Yesterday the Austro-Hungarian Government presented to the Serbian Government a note about the murders at Serajevo. Ever since this horrible crime was committed Serbia has condemned it. We are willing to investigate the plot and we will severely punish any Serbians who are found to be involved. But, the demands from Austria-Hungary are unnecessarily humiliating for Serbia . However, they say we must agree to all of them in forty-eight hours or Austria-Hungary is threatening us with war. We are prepared to accept some of the conditions but we need more time and the Austro-Hungarian army is already preparing for war.
We are unable to defend ourselves and we beg your Majesty to help us. The friendship which your Majesty has always shown toward Serbia gives us confidence that our appeal to your noble heart will be answered.
On 27th July, 1914, Tsar Nicholas II sent Crown Prince Alexander of Serbia the following reply;
Your Highness was quite right to contact me and nor were you mistaken about the friendship I have for the Serbian people.
My Government is doing its utmost to smooth away the present difficulties. I have no doubt that neither you nor the Serbian Government will neglect any step which might lead to a settlement, and both prevent the horrors of a war and protect the national dignity of Serbia.
All efforts must be directed at avoiding bloodshed; but if, despite everything, there is war you can rest assured that Russia will never abandon Serbia to her fate.
According to Father Demtrios Serfes, on March 30, 1930, a telegram was published in the Serbian newspapers stating that the Orthodox inhabitants of the city of Leskovats in Serbia had appealed to the Synod of the Serbian Orthodox Church with a request to raise the question of the canonization of the late Russian Emperor Nicholas II, who was not only a most humane and pure-hearted Ruler of the Russian people, but who also died with the glory of a martyr's death.
Grand Imperial Crown Showcased in St. Petersburg Topic: Jewels
It took six months to make the replica of the Grand Imperial Crown that was showcased at a jewelers’ forum in St. Petersburg. Sixty jewelers from Smolensk made it for the 250th anniversary of the coronation of Catherine the Great and the 400th anniversary of the Romanov dynasty. A total of 11 thousand diamonds adorn the white gold crown.
The Imperial Crown of Russia, also known as the Great Imperial Crown, was used by the Emperors of Russia until the monarchy's abolition in 1917. The Great Imperial Crown was first used in a coronation by Catherine II, and was last used at the coronation of Nicholas II. Since December 20, 2000, the Imperial Crown has appeared on the Coat of arms of the Russian Federation.
It is currently on display in the Moscow Kremlin Armoury State Diamond Fund. No one is allowed even to touch that, and therefore that replica is the only one in the world. Jewelers are confident that a second replica will never be made. The replica will be exhibited in several Russian cities later this year.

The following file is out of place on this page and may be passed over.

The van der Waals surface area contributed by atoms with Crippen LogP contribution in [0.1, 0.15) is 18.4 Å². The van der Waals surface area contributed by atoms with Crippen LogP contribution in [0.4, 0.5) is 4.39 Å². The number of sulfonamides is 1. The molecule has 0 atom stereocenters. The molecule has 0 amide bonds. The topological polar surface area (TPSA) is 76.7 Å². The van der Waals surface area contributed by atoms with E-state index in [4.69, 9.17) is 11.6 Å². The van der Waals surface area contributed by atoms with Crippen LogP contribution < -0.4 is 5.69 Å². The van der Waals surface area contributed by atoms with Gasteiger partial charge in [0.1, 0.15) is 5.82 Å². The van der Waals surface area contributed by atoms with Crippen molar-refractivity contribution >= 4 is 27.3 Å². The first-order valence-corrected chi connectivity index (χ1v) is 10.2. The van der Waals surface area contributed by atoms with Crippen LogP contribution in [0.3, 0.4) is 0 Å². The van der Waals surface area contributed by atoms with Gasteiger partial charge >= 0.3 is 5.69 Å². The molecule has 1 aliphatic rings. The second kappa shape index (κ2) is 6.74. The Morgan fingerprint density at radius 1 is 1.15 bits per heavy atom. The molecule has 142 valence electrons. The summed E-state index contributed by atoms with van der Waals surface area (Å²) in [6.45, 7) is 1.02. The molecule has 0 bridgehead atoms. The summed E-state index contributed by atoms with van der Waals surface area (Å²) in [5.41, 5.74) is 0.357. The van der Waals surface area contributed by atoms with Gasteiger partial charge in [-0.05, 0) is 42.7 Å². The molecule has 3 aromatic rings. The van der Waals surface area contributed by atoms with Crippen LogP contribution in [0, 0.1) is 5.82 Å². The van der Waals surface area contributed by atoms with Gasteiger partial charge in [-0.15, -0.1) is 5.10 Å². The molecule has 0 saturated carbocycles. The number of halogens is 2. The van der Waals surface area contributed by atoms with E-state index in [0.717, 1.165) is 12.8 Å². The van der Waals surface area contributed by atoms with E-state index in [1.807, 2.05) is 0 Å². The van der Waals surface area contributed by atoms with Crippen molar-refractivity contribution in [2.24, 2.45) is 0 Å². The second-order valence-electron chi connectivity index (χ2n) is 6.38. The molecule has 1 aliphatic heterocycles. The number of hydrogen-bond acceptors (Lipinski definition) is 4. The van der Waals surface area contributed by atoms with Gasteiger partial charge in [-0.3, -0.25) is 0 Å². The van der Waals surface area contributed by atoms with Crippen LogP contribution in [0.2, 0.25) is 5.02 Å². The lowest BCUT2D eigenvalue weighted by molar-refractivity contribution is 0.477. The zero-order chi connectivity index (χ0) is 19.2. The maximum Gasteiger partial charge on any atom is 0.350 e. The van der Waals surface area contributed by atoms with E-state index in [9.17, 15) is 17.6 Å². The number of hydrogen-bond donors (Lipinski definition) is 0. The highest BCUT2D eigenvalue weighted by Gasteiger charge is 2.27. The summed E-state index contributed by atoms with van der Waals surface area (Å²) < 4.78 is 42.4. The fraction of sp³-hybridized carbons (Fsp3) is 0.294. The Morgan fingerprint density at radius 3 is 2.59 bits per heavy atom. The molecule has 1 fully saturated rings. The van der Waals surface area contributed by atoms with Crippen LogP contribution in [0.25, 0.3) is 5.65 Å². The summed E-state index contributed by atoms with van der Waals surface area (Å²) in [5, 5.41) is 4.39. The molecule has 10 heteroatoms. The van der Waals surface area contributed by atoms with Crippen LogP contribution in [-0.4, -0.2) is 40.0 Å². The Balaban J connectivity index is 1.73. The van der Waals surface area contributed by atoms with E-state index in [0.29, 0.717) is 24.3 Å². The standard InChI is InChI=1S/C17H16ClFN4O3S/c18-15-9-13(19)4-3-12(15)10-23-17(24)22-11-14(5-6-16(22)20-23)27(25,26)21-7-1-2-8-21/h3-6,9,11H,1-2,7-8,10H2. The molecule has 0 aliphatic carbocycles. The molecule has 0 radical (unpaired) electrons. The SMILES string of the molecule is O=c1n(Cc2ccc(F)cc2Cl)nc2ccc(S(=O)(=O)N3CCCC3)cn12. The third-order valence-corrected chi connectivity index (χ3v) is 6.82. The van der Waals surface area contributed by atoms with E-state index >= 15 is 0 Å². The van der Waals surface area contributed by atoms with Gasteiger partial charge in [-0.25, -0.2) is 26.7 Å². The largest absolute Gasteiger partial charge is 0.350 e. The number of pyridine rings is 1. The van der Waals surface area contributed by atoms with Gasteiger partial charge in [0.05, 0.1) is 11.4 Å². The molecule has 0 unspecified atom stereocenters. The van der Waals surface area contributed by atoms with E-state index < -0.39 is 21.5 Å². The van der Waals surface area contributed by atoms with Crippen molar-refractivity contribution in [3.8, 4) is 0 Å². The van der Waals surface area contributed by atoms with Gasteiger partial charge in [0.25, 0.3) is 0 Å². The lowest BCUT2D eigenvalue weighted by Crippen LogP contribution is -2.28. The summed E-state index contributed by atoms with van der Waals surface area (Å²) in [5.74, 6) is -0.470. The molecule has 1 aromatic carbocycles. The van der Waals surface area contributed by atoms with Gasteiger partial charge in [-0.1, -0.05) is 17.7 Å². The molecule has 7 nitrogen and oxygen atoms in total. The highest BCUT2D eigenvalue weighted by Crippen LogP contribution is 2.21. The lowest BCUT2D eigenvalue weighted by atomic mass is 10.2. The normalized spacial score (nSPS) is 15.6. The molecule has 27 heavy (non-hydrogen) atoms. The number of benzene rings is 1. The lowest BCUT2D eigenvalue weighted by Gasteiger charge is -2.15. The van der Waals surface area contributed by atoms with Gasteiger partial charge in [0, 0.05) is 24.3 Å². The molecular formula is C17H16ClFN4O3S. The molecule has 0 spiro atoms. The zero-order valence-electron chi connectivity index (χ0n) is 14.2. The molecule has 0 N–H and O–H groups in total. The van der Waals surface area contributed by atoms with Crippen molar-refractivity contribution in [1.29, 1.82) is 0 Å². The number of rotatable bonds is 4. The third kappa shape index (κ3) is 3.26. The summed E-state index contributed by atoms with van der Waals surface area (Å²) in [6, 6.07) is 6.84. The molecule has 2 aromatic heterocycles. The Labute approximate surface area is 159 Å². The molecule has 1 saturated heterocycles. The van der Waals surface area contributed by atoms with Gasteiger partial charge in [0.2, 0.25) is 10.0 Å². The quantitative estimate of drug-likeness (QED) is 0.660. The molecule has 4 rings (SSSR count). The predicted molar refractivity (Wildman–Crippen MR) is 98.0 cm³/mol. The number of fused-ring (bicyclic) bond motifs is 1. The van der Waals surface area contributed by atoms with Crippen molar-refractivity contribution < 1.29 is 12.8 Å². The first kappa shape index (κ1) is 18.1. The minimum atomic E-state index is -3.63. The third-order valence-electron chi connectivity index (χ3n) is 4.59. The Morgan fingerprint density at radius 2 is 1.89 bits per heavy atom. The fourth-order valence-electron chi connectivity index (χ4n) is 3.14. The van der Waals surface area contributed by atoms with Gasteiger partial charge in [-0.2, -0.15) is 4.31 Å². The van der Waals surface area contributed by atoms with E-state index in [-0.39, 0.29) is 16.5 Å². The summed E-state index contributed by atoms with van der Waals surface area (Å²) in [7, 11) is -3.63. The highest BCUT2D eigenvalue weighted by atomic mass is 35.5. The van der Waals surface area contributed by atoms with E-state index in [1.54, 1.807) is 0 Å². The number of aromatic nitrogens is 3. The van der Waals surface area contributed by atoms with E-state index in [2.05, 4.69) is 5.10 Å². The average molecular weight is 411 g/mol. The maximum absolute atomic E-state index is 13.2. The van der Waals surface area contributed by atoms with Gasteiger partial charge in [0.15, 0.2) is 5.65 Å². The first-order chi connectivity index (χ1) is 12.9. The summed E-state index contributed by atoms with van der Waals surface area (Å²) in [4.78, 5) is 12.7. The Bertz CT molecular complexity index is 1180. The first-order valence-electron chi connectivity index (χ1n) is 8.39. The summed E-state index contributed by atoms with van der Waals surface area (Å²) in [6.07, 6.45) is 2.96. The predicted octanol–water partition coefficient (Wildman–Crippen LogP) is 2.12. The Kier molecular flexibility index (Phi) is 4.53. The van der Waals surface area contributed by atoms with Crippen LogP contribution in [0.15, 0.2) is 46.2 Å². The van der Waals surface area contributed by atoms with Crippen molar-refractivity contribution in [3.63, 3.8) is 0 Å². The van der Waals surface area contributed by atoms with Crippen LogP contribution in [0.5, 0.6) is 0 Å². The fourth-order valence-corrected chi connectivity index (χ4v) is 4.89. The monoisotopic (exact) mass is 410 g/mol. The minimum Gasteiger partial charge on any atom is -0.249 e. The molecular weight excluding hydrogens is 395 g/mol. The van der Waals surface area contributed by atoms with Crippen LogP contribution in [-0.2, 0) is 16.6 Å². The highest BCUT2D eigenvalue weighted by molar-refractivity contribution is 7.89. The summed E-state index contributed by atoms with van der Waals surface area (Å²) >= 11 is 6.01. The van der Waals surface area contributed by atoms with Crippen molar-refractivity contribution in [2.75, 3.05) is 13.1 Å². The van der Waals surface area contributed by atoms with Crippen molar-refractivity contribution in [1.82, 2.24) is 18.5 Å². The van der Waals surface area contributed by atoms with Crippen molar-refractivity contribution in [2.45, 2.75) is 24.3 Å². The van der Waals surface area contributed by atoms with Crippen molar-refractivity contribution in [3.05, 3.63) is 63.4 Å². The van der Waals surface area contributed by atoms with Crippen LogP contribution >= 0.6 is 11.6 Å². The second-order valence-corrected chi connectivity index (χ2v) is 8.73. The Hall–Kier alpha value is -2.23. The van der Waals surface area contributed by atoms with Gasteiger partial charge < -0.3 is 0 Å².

Destruction of the Christ the Saviour Cathedral, 1931 Now Playing: Language: NA. Duration: 1 minute, 13 seconds Topic: Russian Church
The site of the Christ the Saviour Cathedral in Moscow is a very important one for urban developers. After the revolution this, along with ideological principles, became the reason for the decision to destroy the Cathedral. The plan entailed constructing a grandiose Palace of Soviets on the site of the Cathedral. This palace was meant to be the largest building in the world - a monument to victorious socialism and Lenin - the leader of the world proletariat. A new Moscow, with no vestiges of the "cursed past and its' monuments" was to arise around this Palace. A massive wave of propaganda preceded the actual destruction. The newspapers wrote, "the Cathedral is grotesque and totally inartistic", that "the Cathedral is a poisonous mushroom on Moscow's face" and that it was "a source of slothfulness" and so forth.
The first explosions rocked the Cathedral at noon on December 5, 1931, as per the decision of Stalin's politburo. The memorial to military glory and the most important church in Russia was brutally vandalized and destroyed.
It took more than a year to clear the debris from the site. Some of the marble from the walls and marble benches from the cathedral were used in nearby Moscow Metro stations. The original marble high reliefs were preserved and are now on display at the Donskoy Monastery. For a long time, these were the only reminders of the largest Orthodox church ever built.
Russia sank ever deeper into the destructive gloom of atheism…
In February 1990, the Russian Orthodox Church received permission from the Soviet Government to rebuild the Cathedral of Christ the Saviour. A temporary cornerstone was laid by the end of the year. The restorer Aleksey Denisov was called upon to design a replica of extraordinary accuracy.
Christ the Saviour Cathedral dominates the Moscow skyline
The lower church was consecrated to the Saviour's Transfiguration in 1996, and the completed Cathedral of Christ the Saviour was consecrated on the Transfiguration Day, 19 August 2000.
In 2000 the cathedral was the venue for the Canonization of the Romanovs when the last Tsar Nicholas II and his family were glorified as saints. On 17 May 2007, the Act of Canonical Communion between the Moscow Patriarchate of the Russian Orthodox Church and the Russian Orthodox Church Outside Russia was signed there. The full restoration of communion with the Moscow Patriarchate was celebrated by a Divine Liturgy at which the Patriarch of Moscow and All Russia, Alexis II and the First Hierarch of ROCOR, Metropolitan Laurus, concelebrated the Divine Liturgy for the first time in history.